Catalog 142, A-B

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1. (Anthology). Children of Wonder. NY: Simon & Schuster, 1953. An anthology of "remarkable and fantastic tales" that includes a number of writers known primarily as science fiction or fantasy authors, and a number of mainstream literary authors -- in effect, an effort to bridge the gap between the two genres. Includes contributions by Graham Greene, E.M. Foster, Truman Capote, Aldous Huxley, Ray Bradbury, Richard Matheson, and others. Edited by and signed by William Tenn. Sunning to page edges; near fine in a very good, lightly rubbed dust jacket with light edge wear and some foxing on the verso.

2. (Anthology). The Best American Short Stories 1980. [Boston]: [Houghton Mifflin] [1980]. An advance issue consisting of unbound 8 1/2" x 11" sheets of this collection edited by Stanley Elkin and with stories by John Updike, John Sayles, Donald Barthelme, Frederick Busch, William Gass, Larry Heinemann, I.B. Singer, Grace Paley, Peter Taylor, Mavis Gallant, Elizabeth Hardwick and others. Elkin's introduction bears copyeditor's marks throughout. Minor edge wear to a few pages; else fine.

3. (ARNOW), Harriette Simpson. Mountain Path. NY: Covici Friede (1936). The extremely elusive first book by this Kentucky writer, and one of the scarcest first books by a 20th century American woman writer. Signed by the author using her maiden name, and thus probably a contemporary signature: she married Harold Arnow in 1939. A very uncommon book, especially in dust jacket, and an important first novel -- the first book in the trilogy that included Hunter's Horn in 1949 and concluded with The Dollmaker in 1954, which was a bestseller and a finalist for the National Book Award. Her work has been widely praised for documenting the people and culture of Appalachia, and she won an award for "furthering an understanding of Appalachia." Offsetting to endpapers and slight foxing to pages and page edges. Still a near fine copy in a fine dust jacket with a hint of a spine crease. A rare high spot of any collection of writing by American women.

4. AUDEN, W.H. The Collected Poetry of W.H. Auden. NY: Random House (1945). Fifth printing. Signed by Auden on the title page. Small previous owner's stamp on front free endpaper. Very good in a very worn dust jacket splitting along the folds.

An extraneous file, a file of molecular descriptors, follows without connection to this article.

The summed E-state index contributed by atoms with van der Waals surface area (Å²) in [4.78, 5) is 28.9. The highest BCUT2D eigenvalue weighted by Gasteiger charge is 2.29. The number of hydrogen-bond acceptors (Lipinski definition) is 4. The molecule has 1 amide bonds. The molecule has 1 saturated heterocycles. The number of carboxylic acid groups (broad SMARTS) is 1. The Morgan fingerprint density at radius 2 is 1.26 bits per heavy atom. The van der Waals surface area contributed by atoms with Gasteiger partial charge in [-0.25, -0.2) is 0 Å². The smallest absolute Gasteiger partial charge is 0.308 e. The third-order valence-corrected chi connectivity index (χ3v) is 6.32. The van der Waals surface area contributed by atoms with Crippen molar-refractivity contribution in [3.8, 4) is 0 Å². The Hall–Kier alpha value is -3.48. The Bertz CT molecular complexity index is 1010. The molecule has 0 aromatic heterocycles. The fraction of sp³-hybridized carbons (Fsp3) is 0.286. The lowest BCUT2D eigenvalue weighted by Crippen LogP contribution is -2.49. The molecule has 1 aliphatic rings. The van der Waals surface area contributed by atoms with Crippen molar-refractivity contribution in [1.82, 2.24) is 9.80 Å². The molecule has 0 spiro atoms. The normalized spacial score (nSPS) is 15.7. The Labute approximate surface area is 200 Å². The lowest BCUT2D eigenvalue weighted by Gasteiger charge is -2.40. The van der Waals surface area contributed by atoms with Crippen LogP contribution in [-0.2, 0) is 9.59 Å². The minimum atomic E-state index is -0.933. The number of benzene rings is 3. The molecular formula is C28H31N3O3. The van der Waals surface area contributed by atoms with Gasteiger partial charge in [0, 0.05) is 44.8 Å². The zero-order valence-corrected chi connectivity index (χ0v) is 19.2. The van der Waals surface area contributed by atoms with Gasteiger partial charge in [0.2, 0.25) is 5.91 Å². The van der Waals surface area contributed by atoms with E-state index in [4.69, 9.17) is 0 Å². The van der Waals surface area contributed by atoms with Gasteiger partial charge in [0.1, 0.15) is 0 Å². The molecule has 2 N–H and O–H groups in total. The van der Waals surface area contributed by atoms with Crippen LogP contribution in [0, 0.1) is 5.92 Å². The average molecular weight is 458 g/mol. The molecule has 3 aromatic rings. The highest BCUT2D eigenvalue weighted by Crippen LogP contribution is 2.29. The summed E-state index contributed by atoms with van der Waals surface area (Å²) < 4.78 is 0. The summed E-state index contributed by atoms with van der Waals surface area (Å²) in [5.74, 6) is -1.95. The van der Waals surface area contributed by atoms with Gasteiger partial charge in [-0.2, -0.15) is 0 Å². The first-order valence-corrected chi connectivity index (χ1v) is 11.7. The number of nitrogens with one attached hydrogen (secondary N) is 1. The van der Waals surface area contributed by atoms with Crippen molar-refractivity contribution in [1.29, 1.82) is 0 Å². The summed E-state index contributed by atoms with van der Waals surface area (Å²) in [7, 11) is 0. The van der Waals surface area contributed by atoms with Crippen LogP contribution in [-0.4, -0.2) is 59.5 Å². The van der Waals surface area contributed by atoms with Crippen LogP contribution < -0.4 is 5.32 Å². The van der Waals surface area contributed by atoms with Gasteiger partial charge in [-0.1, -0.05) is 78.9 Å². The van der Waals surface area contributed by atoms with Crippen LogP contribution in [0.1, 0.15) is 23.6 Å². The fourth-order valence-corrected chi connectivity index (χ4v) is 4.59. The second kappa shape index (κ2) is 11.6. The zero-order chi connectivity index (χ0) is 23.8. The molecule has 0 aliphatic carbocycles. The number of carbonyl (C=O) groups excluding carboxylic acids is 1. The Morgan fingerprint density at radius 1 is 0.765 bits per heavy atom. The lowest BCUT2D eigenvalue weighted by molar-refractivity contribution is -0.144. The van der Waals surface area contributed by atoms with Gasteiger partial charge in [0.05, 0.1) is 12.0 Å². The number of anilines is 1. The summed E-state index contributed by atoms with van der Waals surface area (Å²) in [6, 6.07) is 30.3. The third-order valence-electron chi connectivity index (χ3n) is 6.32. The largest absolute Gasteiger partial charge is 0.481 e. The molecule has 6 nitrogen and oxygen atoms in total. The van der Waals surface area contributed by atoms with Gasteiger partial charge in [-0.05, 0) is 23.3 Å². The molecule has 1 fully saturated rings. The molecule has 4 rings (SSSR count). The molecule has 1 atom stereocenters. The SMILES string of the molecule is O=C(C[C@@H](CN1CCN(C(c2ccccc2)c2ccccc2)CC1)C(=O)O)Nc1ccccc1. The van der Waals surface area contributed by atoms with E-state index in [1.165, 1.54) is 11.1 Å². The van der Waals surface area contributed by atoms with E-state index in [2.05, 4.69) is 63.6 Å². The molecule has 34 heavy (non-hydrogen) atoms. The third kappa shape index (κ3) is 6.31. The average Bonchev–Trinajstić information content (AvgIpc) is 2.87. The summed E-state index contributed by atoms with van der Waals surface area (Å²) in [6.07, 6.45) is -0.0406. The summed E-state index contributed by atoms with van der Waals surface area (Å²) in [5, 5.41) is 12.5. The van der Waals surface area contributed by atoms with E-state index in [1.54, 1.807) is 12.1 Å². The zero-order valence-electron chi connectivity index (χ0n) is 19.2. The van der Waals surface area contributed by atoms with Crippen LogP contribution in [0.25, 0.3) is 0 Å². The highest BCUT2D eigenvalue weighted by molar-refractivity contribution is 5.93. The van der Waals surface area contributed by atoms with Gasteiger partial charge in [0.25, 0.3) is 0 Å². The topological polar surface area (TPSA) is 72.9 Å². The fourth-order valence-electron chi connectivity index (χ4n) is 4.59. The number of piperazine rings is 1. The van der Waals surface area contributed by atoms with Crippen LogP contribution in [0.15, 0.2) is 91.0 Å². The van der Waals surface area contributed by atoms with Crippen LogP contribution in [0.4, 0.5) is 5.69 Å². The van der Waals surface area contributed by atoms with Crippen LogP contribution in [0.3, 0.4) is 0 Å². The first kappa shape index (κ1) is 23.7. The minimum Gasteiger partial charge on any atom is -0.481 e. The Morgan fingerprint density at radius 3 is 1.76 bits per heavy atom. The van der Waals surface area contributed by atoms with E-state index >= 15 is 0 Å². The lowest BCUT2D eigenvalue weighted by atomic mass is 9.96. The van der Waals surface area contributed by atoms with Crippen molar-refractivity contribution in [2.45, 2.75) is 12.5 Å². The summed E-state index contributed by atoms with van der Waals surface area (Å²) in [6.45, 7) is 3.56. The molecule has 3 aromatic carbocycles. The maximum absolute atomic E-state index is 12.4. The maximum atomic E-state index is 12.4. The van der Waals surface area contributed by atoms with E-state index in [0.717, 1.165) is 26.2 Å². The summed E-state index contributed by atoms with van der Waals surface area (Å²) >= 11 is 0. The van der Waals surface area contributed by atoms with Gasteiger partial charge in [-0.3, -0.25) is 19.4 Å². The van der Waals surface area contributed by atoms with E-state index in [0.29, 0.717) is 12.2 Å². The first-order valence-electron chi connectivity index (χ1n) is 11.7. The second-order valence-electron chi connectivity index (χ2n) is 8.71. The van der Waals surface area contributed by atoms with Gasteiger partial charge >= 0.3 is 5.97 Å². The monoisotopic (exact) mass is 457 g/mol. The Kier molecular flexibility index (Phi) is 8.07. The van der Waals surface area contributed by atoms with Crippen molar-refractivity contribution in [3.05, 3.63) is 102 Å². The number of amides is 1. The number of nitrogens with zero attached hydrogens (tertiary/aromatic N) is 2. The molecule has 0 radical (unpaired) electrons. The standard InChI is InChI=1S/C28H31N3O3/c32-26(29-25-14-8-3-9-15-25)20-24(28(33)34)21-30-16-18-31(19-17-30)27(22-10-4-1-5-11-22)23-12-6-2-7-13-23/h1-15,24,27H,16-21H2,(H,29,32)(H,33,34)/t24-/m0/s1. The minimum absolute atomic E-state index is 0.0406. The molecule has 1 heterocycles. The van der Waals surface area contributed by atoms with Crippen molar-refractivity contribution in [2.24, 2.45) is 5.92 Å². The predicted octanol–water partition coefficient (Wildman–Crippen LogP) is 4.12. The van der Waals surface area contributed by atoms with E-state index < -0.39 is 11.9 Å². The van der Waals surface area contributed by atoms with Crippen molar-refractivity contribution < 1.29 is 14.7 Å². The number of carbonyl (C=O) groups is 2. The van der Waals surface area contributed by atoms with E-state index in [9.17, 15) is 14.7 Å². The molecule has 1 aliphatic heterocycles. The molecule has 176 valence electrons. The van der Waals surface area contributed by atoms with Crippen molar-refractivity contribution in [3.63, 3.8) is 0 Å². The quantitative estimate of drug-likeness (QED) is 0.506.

5. AUDEN, W.H. Autograph Letter Signed. Undated. One page, November 1st (no year), to Professor Homer Watt, thanking him and his wife for their hospitality when Auden visited them in Easton, Pennsylvania, and asking if they had by chance found "a little red pocket diary" in their house after he left. A nice letter, signed "Wystan Auden." Folded in sixths for mailing and sunned from framing; very good.

6. AUSTER, Paul. Purgatory. (Rome): Leconte (2005). A bilingual (Italian/English) edition of four stories by Auster from Brooklyn Follies and an interview with Auster by Mary Morris. Fine in self-wrappers. Uncommon; no comparable U.S. edition.

7. (AUSTER, Paul). PETIT, Philippe. On the High Wire. NY: Random House (1985). The first American edition of this treatise on and testament to high wire walking, by the artist who walked between the Twin Towers of the World Trade Center (eight times) in 1974. Translated from the French by Auster. Heavily illustrated with images of high wire feats through the years. Only issued in wrappers. Splaying to covers, with one lower corner crease; very good.

8. BAKER, Nicholson. Double Fold. NY: Random House (2001). Baker's controversial book, subtitled "Libraries and the Assault on Paper," which caused considerable stir when portions of it were published in The New Yorker and even more when the entire book was published. The book is a polemic arguing against the destruction of paper by libraries, which favor microfiching and digitization, and the author uses a number of astonishing examples to make his case. Winner of the National Book Critics Circle Award. Inscribed by the author to the director of the MacArthur Foundation's General Program, which gave a grant to Baker's American Newspaper Repository: "To ____ ____/ with thanks for helping to save the papers --/ Gratefully, Nicholson Baker." Fine in a fine dust jacket, with a 2001 MacArthur Foundation stamp on the rear panel. A book that got a considerable amount of attention in the press but which is quite uncommon signed. $150

9. -. Another copy, an advance review copy. Inscribed by the author: "To ___/ Careful reader -/ Kind regards,/ Nicholson Baker/ April 10, 2001." Fine in a fine dust jacket, with review slip laid in.

10. BARKER, Pat. Regeneration. (London): Viking (1991). The first book in her acclaimed and award-winning trilogy of World War I novels, which stretched the boundaries of the antiwar novel. Fine in a fine dust jacket. A beautiful copy of the first book in this series, which was made into a film in 1997. The second and third books won major literary awards, which were widely taken to be awards for the series as much as for the individual books.